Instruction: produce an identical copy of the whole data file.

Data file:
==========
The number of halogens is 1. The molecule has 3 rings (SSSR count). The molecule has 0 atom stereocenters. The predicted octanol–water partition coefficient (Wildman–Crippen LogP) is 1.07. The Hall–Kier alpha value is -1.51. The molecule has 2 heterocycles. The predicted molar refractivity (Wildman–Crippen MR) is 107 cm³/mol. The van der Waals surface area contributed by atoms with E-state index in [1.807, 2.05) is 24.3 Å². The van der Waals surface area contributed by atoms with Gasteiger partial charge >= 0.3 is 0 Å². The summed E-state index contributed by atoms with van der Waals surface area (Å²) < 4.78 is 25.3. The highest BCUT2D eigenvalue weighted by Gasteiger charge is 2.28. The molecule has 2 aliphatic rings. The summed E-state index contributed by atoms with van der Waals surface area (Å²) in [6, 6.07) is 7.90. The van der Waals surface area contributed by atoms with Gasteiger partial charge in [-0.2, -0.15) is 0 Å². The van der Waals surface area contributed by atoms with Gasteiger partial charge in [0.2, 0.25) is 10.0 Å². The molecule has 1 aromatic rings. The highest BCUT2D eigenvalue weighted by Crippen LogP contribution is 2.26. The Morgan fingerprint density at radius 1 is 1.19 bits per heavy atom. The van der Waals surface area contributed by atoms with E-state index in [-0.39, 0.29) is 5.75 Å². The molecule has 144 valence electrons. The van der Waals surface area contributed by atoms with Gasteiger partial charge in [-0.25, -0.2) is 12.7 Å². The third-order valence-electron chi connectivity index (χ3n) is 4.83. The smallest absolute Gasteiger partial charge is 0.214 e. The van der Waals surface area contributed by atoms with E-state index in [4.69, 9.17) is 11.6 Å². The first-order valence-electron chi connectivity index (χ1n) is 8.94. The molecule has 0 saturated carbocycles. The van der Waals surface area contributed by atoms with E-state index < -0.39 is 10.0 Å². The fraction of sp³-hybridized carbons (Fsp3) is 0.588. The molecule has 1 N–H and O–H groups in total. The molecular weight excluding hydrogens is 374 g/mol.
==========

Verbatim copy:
The number of halogens is 1. The molecule has 3 rings (SSSR count). The molecule has 0 atom stereocenters. The predicted octanol–water partition coefficient (Wildman–Crippen LogP) is 1.07. The Hall–Kier alpha value is -1.51. The molecule has 2 heterocycles. The predicted molar refractivity (Wildman–Crippen MR) is 107 cm³/mol. The van der Waals surface area contributed by atoms with E-state index in [1.807, 2.05) is 24.3 Å². The van der Waals surface area contributed by atoms with Gasteiger partial charge >= 0.3 is 0 Å². The summed E-state index contributed by atoms with van der Waals surface area (Å²) < 4.78 is 25.3. The highest BCUT2D eigenvalue weighted by Gasteiger charge is 2.28. The molecule has 2 aliphatic rings. The summed E-state index contributed by atoms with van der Waals surface area (Å²) in [6, 6.07) is 7.90. The van der Waals surface area contributed by atoms with Gasteiger partial charge in [-0.2, -0.15) is 0 Å². The van der Waals surface area contributed by atoms with Gasteiger partial charge in [0.2, 0.25) is 10.0 Å². The molecule has 1 aromatic rings. The highest BCUT2D eigenvalue weighted by Crippen LogP contribution is 2.26. The Morgan fingerprint density at radius 1 is 1.19 bits per heavy atom. The van der Waals surface area contributed by atoms with E-state index in [-0.39, 0.29) is 5.75 Å². The molecule has 144 valence electrons. The van der Waals surface area contributed by atoms with Gasteiger partial charge in [-0.25, -0.2) is 12.7 Å². The third-order valence-electron chi connectivity index (χ3n) is 4.83. The smallest absolute Gasteiger partial charge is 0.214 e. The van der Waals surface area contributed by atoms with E-state index in [4.69, 9.17) is 11.6 Å². The first-order valence-electron chi connectivity index (χ1n) is 8.94. The molecule has 0 saturated carbocycles. The van der Waals surface area contributed by atoms with E-state index < -0.39 is 10.0 Å². The fraction of sp³-hybridized carbons (Fsp3) is 0.588. The molecule has 1 N–H and O–H groups in total. The molecular weight excluding hydrogens is 374 g/mol.